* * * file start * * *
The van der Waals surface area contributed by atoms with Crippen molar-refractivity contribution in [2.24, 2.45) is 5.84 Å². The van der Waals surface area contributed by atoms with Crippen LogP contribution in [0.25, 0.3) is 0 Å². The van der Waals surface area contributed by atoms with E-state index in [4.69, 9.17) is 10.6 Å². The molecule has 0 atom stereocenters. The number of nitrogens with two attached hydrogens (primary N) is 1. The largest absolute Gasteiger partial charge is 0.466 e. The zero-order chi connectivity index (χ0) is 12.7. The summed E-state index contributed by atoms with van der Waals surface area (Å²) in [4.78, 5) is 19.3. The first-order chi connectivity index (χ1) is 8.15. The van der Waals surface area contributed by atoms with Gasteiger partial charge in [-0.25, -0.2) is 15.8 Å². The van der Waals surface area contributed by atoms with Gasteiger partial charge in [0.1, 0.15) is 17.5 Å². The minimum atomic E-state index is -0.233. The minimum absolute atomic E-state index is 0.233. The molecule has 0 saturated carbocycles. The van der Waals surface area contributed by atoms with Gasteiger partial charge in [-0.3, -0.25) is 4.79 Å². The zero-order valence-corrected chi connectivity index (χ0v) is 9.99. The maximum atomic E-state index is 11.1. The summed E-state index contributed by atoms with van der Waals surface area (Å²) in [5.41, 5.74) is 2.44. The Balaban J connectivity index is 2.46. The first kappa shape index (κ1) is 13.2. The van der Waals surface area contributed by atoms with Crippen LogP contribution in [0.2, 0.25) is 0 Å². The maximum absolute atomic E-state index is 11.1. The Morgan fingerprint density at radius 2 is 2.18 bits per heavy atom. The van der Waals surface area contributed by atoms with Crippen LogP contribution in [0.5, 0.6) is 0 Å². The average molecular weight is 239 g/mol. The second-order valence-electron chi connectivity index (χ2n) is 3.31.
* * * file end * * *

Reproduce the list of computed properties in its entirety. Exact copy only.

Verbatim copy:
The van der Waals surface area contributed by atoms with Crippen molar-refractivity contribution in [2.24, 2.45) is 5.84 Å². The van der Waals surface area contributed by atoms with Crippen LogP contribution in [0.25, 0.3) is 0 Å². The van der Waals surface area contributed by atoms with E-state index in [4.69, 9.17) is 10.6 Å². The molecule has 0 atom stereocenters. The number of nitrogens with two attached hydrogens (primary N) is 1. The largest absolute Gasteiger partial charge is 0.466 e. The zero-order chi connectivity index (χ0) is 12.7. The summed E-state index contributed by atoms with van der Waals surface area (Å²) in [4.78, 5) is 19.3. The first-order chi connectivity index (χ1) is 8.15. The van der Waals surface area contributed by atoms with Gasteiger partial charge in [-0.25, -0.2) is 15.8 Å². The van der Waals surface area contributed by atoms with Gasteiger partial charge in [0.1, 0.15) is 17.5 Å². The minimum atomic E-state index is -0.233. The minimum absolute atomic E-state index is 0.233. The molecule has 0 saturated carbocycles. The van der Waals surface area contributed by atoms with Gasteiger partial charge in [-0.3, -0.25) is 4.79 Å². The zero-order valence-corrected chi connectivity index (χ0v) is 9.99. The maximum atomic E-state index is 11.1. The summed E-state index contributed by atoms with van der Waals surface area (Å²) in [5.41, 5.74) is 2.44. The Balaban J connectivity index is 2.46. The first kappa shape index (κ1) is 13.2. The van der Waals surface area contributed by atoms with Crippen LogP contribution in [0.2, 0.25) is 0 Å². The maximum absolute atomic E-state index is 11.1. The Morgan fingerprint density at radius 2 is 2.18 bits per heavy atom. The van der Waals surface area contributed by atoms with Crippen LogP contribution in [0.5, 0.6) is 0 Å². The average molecular weight is 239 g/mol. The second-order valence-electron chi connectivity index (χ2n) is 3.31.